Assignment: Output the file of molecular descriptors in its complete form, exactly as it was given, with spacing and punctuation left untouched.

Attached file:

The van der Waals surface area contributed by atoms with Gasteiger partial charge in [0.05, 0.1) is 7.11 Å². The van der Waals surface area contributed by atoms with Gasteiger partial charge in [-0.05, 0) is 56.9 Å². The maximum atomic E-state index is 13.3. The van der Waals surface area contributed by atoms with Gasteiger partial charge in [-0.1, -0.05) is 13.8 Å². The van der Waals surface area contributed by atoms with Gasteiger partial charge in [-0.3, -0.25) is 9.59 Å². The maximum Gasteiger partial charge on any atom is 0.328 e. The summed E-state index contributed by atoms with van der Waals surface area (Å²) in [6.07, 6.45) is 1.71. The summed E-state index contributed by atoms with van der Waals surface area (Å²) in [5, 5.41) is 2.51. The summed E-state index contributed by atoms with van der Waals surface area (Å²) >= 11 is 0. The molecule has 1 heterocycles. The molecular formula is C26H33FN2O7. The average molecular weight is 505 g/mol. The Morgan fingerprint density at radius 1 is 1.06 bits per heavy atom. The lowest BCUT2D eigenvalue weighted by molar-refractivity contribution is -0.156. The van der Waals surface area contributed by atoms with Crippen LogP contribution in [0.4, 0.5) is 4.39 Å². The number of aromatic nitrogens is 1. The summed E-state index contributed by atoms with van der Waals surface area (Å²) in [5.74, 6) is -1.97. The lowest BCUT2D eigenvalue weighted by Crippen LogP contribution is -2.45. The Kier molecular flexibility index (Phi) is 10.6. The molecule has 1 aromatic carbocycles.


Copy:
The van der Waals surface area contributed by atoms with Gasteiger partial charge in [0.05, 0.1) is 7.11 Å². The van der Waals surface area contributed by atoms with Gasteiger partial charge in [-0.05, 0) is 56.9 Å². The maximum atomic E-state index is 13.3. The van der Waals surface area contributed by atoms with Gasteiger partial charge in [-0.1, -0.05) is 13.8 Å². The van der Waals surface area contributed by atoms with Gasteiger partial charge in [-0.3, -0.25) is 9.59 Å². The maximum Gasteiger partial charge on any atom is 0.328 e. The summed E-state index contributed by atoms with van der Waals surface area (Å²) in [6.07, 6.45) is 1.71. The summed E-state index contributed by atoms with van der Waals surface area (Å²) in [5, 5.41) is 2.51. The summed E-state index contributed by atoms with van der Waals surface area (Å²) >= 11 is 0. The molecule has 1 heterocycles. The molecular formula is C26H33FN2O7. The average molecular weight is 505 g/mol. The Morgan fingerprint density at radius 1 is 1.06 bits per heavy atom. The lowest BCUT2D eigenvalue weighted by molar-refractivity contribution is -0.156. The van der Waals surface area contributed by atoms with Crippen LogP contribution in [0.4, 0.5) is 4.39 Å². The number of aromatic nitrogens is 1. The summed E-state index contributed by atoms with van der Waals surface area (Å²) in [5.74, 6) is -1.97. The lowest BCUT2D eigenvalue weighted by Crippen LogP contribution is -2.45. The Kier molecular flexibility index (Phi) is 10.6. The molecule has 1 aromatic carbocycles.